Recycling Activities and Unemployment in Economically Developing Countries

  • Hirofumi FukuyamaEmail author
Part of the New Frontiers in Regional Science: Asian Perspectives book series (NFRSASIPER, volume 13)


Environmental policies have long been discussed around the world. Among environmental problems, the disposal and recycling of wastes is as severe a problem as global warming. It is expected that waste related difficulties will be resolved quickly. Particularly, an explosive increase in waste caused by population growth in economically developing countries has become severe. Waste problems in economically developing countries exhibit the following key features in comparison with those in economically developed countries: (1) waste collection services are insufficient, (2) recovery of resources (recycling) is done almost entirely by the informal sector, and (3) environmental pollution has been generated in landfills.


Industrial Sector Informal Sector Labor Demand Final Good Intermediate Good 
These keywords were added by machine and not by the authors. This process is experimental and the keywords may be updated as the learning algorithm improves.


  1. 1.
    Chao, C., Kervliet, J. R., & Yu, E. S. H. (2000). Environmental preservation, sectoral unemployment, and trade in resources. Review of Development Economics, 4, 39–50.CrossRefGoogle Scholar
  2. 2.
    Corden, W. M., & Findlay, R. (1975). Urban unemployment, intersectoral capital mobility and development policy. Economica, 42(165), 59–78.CrossRefGoogle Scholar
  3. 3.
    Daitoh, I. (2003). Environmental protection and urban unemployment: Environmental policy reform in a polluted dualistic economy. Review of Development Economics, 7, 496–509.CrossRefGoogle Scholar
  4. 4.
    Daitoh, I., & Yanase, A. (2009). Waste recycling and international trade in a dualistic economy. Spring Meeting of Japan Association for Applied Economics, Mimeo.Google Scholar
  5. 5.
    Dean, J. M., & Gangopadhyay, S. (1997). Export bans, environmental protection, and unemployment. Review of Development Economics, 1, 324–336.CrossRefGoogle Scholar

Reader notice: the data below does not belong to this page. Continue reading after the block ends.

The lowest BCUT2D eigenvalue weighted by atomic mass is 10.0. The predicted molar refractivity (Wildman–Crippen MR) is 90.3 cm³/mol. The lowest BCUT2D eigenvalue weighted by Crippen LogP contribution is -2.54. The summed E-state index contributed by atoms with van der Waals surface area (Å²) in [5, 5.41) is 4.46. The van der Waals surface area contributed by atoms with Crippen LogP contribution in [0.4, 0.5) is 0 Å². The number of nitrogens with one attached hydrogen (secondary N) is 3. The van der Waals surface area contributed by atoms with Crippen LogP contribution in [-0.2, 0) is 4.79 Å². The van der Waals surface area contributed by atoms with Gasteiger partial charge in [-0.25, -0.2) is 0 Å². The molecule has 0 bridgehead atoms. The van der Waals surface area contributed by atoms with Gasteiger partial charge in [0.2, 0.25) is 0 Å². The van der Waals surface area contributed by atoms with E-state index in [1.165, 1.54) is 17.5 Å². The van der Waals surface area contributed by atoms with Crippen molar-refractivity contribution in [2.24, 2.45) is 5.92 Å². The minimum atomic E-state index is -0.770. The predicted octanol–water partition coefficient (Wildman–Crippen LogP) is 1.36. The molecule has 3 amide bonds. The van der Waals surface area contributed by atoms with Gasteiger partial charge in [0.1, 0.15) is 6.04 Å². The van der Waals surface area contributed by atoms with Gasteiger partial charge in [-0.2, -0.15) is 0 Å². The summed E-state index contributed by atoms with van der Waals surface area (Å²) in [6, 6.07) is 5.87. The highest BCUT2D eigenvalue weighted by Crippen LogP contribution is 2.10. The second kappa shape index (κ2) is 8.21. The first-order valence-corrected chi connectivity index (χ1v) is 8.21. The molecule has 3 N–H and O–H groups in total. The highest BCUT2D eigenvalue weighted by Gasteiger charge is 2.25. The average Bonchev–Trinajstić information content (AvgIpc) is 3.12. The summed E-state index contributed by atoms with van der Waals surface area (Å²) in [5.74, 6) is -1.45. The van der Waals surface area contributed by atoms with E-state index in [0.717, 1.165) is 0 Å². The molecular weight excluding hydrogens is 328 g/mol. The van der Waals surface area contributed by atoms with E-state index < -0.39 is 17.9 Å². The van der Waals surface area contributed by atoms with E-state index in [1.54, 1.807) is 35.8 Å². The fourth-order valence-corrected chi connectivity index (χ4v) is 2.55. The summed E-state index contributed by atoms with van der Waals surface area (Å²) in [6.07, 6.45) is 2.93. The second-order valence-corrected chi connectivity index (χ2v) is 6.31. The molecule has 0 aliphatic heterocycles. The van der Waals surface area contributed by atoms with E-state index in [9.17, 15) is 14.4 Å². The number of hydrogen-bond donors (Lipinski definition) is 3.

6. 6.
    Fukuyama, H. (2010). Recycling business and unemployment of developing country in the Harris-Todaro model. Keizaigaku-Ronshu, 74, 59–71.Google Scholar
  7. 7.
    Fukuyama, H. (2010). An economic analysis on the optimal location of waste processing facilities and recycling in developing country. Keizaigaku-Ronshu, 75, 27–40.Google Scholar
  8. 8.
    Fukuyama, H., & Naito, T. (2007). Unemployment, trans-boundary pollution, and environmental policy in a dualistic economy. Review of Urban and Regional Development Studies, 19(2), 154–172.CrossRefGoogle Scholar
  9. 9.
    Harris, J. R., & Todaro, M. P. (1970). Migration, unemployment and development: A two-sector analysis. American Economic Review, 60(1), 126–142.Google Scholar
  10. 10.
    Ikeguchi, T. (2006). Disposal of wastes in developing countries: Current status and issues, solutions. Presentation Material of 2006 Special Speech of Center for Environmental Science in Saitama, MimeoGoogle Scholar
  11. 11.
    Medina, M. (2007). 3R and sustainable consumption and production in developing countries: Activities through Informal sector. Presentation Material of 2006 International Symposium of Kansai Research Centre of Institute for Global Environmental Strategies, MimeoGoogle Scholar

Copyright information

© Springer Japan 2016

Authors and Affiliations

  1. 1.Faculty of Law, Economics and the HumanitiesKagoshima UniversityKagoshima cityJapan

Personalised recommendations